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GM Trims Incentives

December 2, 2003

General Motors on Dec. 2 said it trimmed some of its U.S. sales incentives by raising the finance rates on mid-sized SUVs and cutting the cash rebates on some small cars, according to a Reuters report.

GM executives have said in recent months that they hoped record high sales incentives could be trimmed in coming months as the U.S. economy recovers and the automaker rolls out new models. Analysts expect GM to report a double-digit gain in U.S. sales for November on Dec. 2, Reuters said.

"The only across-the-board change we made is on our mid-sized utilities," GM spokeswoman Deborah Silverman said, according to Reuters.

GM raised the finance rate on loans for the Buick Rendezvous, Buick Rainier, Chevrolet TrailBlazer, GMC Envoy and other mid-sized SUVs to 1.9 percent on 60-month contracts from 0 percent previously, and to 3.9 percent from 2.9 percent on 72-month contracts, Silverman said.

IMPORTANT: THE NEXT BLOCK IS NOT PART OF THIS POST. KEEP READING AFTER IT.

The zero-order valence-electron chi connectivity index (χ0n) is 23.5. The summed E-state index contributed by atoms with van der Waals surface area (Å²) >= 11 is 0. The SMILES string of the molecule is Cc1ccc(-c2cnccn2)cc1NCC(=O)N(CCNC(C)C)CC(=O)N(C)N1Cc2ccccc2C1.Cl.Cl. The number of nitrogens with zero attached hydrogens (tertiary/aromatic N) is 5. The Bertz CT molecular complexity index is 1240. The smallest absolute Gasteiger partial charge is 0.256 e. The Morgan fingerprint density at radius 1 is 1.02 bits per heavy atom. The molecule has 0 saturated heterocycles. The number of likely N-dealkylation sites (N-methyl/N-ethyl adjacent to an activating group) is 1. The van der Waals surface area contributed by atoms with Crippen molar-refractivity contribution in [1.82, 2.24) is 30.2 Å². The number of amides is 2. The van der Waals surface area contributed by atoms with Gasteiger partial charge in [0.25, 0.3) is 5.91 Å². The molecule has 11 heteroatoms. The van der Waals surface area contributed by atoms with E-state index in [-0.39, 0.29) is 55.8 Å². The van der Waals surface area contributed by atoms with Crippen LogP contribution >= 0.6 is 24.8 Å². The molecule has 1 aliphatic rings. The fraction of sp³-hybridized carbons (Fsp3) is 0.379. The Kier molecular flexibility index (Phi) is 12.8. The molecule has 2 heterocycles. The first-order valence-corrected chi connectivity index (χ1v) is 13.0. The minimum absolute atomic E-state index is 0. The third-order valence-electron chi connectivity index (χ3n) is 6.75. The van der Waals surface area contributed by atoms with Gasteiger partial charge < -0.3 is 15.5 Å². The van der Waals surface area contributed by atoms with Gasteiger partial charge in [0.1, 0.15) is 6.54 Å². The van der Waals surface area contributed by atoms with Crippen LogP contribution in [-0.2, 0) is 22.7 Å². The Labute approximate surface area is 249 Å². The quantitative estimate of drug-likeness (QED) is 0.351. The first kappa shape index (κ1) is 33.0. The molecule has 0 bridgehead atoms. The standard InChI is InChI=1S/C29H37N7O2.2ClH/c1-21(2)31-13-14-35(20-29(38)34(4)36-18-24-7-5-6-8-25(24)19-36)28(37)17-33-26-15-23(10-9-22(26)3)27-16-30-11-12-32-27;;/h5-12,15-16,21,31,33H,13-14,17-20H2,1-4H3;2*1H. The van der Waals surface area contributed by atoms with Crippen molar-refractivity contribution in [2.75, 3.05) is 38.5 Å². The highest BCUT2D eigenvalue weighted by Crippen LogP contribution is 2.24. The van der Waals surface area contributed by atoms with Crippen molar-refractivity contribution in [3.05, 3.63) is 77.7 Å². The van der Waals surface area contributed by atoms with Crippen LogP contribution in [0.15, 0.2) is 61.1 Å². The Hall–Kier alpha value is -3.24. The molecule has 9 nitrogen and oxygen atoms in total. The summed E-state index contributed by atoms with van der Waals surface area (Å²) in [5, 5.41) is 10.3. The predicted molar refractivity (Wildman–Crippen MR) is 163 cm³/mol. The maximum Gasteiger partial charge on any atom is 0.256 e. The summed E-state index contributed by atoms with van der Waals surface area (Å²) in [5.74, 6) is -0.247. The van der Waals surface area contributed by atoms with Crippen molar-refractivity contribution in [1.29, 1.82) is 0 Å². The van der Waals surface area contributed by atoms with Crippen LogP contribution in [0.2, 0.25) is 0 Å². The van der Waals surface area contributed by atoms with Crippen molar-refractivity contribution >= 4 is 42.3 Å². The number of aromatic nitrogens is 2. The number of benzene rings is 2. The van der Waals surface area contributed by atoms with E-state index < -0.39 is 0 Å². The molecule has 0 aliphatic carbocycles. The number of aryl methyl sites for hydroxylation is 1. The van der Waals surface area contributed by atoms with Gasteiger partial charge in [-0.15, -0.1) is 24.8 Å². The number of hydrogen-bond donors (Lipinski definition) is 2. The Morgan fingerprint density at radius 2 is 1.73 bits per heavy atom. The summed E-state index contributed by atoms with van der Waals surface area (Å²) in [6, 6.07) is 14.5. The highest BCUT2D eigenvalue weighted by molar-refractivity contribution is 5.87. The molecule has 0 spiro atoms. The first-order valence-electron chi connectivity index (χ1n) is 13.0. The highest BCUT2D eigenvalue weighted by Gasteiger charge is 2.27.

"Most of the other (SUVs) were already at that (level)," Silverman said, Reuters reported.

GM also cut its cash rebate offer on several cars, including the Chevrolet Cavalier and Pontiac Sunfire to $3,000 from $4,000 previously, and on the Pontiac Grand Am to $3,000 from $3,500, Silverman said, according to Reuters.

GM raised the cash rebate on two models, to $2,500 from $2,000 on the Saturn L-Series, and to $1,500 from $1,000 on the Buick Rainier, Reuters reported.

The incentives are effective through Jan. 12, according to Reuters.

For its remaining 2003 model year vehicles, GM cut the cash rebate on the Cavalier and Sunfire to $3,500 from $4,500 previously. Also on its 2003 models, GM raised the cash rebate on its Pontiac Grand Am, Pontiac Grand Prix, Chevrolet Malibu, and Oldsmobile Alero cars by $500 to $3,500, Silverman said. Those incentives expire Jan. 2, Reuters noted.

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